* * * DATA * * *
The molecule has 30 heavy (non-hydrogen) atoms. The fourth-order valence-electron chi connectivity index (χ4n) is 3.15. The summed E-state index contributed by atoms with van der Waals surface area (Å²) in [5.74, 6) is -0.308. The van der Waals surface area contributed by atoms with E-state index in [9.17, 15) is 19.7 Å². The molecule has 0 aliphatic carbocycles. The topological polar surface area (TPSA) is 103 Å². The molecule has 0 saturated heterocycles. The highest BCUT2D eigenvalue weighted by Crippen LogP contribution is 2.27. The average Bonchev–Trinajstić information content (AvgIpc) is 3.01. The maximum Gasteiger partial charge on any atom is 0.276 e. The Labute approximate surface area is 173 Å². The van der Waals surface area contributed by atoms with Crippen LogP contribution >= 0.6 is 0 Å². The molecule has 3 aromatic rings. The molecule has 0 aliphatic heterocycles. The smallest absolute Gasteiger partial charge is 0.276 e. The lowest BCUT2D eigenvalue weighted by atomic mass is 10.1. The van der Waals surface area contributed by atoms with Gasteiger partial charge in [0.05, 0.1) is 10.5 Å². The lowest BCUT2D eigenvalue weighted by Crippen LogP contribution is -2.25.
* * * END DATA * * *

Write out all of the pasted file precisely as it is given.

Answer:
The molecule has 30 heavy (non-hydrogen) atoms. The fourth-order valence-electron chi connectivity index (χ4n) is 3.15. The summed E-state index contributed by atoms with van der Waals surface area (Å²) in [5.74, 6) is -0.308. The van der Waals surface area contributed by atoms with E-state index in [9.17, 15) is 19.7 Å². The molecule has 0 aliphatic carbocycles. The topological polar surface area (TPSA) is 103 Å². The molecule has 0 saturated heterocycles. The highest BCUT2D eigenvalue weighted by Crippen LogP contribution is 2.27. The average Bonchev–Trinajstić information content (AvgIpc) is 3.01. The maximum Gasteiger partial charge on any atom is 0.276 e. The Labute approximate surface area is 173 Å². The van der Waals surface area contributed by atoms with Crippen LogP contribution >= 0.6 is 0 Å². The molecule has 3 aromatic rings. The molecule has 0 aliphatic heterocycles. The smallest absolute Gasteiger partial charge is 0.276 e. The lowest BCUT2D eigenvalue weighted by atomic mass is 10.1. The van der Waals surface area contributed by atoms with Gasteiger partial charge in [0.05, 0.1) is 10.5 Å². The lowest BCUT2D eigenvalue weighted by Crippen LogP contribution is -2.25.